For decades teens have proudly adorned their team jackets with them. Oh, that varsity letter and its prestige! However, many teens who enjoyed playing a sport at a young age don’t make the varsity team when they get to high school. Is this the end of their sports career—or a new beginning?
Rest assured, there are options that provide many of the same benefits as varsity sports—such as learning to work as a team member and building new friendships. All a teen needs is the passion to participate and the will to remain involved.
Being cut from the team can be devastating to a teen’s self esteem. Not big enough? Not strong enough? Not fast enough? Parents and coaches can help soften the blow.
Jan Drucker, PhD, a clinical psychologist and professor of psychology at Sarah Lawrence College, says it’s imperative for parents to have the right attitude from the start. “Helping a teen handle being cut from a team ideally starts years earlier.” She explains, “A parent who supports participation in sports but does not push her child and get overly excited about wins will set the stage for less excruciating bad feelings much later, when there is failure.”
Parents can help their teen put this failure in perspective. Drucker says, “Supportive parenting means empathizing with your teen’s feelings while leaving your own feelings of disappointment or anger aside. It isn’t helpful to reinforce feelings of failure or to be Pollyannaish in dismissing the disappointment.” She suggests parents facilitate a positive conversation about the experience, asking their teen what he feels he has accomplished in the process, what skills he has gained, and what he enjoyed about trying out.
Steve Ettinger, a soccer coach and author of Wallie Exercises (Active Spud Press, 2011), knows how much being cut hurts. “Tryouts are a very tricky and sensitive time of year for coaches, parents, and athletes. When a teen doesn’t make the team, he will inevitably feel any combination of hurt, disappointment, and anger. There are several factors the coach should take into account to make the process better for everyone. These might include keeping results anonymous, giving everyone equal time to prove their worth, and suggesting alternatives for athletes who might not make the team.”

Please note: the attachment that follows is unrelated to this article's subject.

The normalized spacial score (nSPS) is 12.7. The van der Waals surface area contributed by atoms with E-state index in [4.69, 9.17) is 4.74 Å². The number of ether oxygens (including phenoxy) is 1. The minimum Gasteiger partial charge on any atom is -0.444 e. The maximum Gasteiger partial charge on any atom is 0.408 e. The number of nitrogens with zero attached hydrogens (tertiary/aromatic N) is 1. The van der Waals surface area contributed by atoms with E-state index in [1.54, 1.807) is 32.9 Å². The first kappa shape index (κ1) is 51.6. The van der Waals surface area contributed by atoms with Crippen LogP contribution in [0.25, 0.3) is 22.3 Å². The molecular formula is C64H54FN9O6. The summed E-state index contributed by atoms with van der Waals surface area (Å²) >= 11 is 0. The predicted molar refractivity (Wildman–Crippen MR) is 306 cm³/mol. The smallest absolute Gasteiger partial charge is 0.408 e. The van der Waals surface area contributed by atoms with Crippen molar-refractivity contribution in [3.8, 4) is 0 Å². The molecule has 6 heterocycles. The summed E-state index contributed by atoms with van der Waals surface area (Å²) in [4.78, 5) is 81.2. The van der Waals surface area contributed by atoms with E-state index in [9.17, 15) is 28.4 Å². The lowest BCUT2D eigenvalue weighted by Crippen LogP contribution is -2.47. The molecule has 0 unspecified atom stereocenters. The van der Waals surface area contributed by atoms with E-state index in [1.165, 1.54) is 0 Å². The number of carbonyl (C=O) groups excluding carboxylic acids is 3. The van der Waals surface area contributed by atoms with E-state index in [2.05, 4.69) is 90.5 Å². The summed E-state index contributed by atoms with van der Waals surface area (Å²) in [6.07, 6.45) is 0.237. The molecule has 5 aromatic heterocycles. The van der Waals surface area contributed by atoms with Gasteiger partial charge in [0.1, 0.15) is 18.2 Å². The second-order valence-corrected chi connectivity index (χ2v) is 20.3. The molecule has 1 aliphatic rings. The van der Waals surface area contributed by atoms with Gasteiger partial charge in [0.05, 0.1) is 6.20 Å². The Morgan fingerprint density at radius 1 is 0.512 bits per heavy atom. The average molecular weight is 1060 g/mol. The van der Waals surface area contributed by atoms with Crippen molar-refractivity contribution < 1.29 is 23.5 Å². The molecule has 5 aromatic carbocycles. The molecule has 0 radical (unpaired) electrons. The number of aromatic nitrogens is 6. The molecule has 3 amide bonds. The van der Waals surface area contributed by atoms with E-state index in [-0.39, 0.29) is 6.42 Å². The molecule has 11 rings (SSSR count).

So she didn’t make the team. What’s next? Teen athletes need to experience their frustration or anger, find acceptance, and move forward.
Ettinger says, “If they’re serious about continuing with the sport, the best option is to ask about a practice team. Cuts are usually made because of limited roster space, but the size of the practice squad is usually up to the discretion of the coach. The athletes will get the same training, and their dedication and perseverance will show the coach that they’re a great fit if a spot opens up.” Also, some sports, such as gymnastics and diving, offer the option of teams putting up exhibition athletes. This is a great choice for athletes who want to improve and try out again.
Athletes can also try something new, transferring the skills from one sport to another. Football players who aren’t big enough, for example, might try wrestling or lacrosse. Sports such as biking, martial arts, rock climbing, and hiking may provide individual competition without team cuts. Also look into what’s available in community leagues, Ys, and your local Boys and Girls clubs.
If your teen no longer wants to compete, a management position might be an option. Helping at games or meets as a scorekeeper or judge’s helper can lead to a future coaching or officiating job.
Athletes of all abilities can become coaches, judges, and trainers later on. If teens realize that a cut from a team doesn’t ban them from their favorite sport for life, they’re more apt to take the disappointment in stride.
Extracurricular Activity Options
There are many activities that don’t involve a bat, a scoreboard, or a net, yet still allow teens to have a ball. Consider some of these:
- Music, art, or drama lessons
- Community service
- Chess clubs
- Enrichment classes (foreign language, cooking, etc.)
- Yoga, tai chi, or tae kwan do
- 4-H activities; for options in NJ, visit nj4h.rutgers.edu/teens/
Myrna Beth Haskell is a features writer and columnist specializing in parenting issues and child and adolescent development. She’s the mother of two teenagers.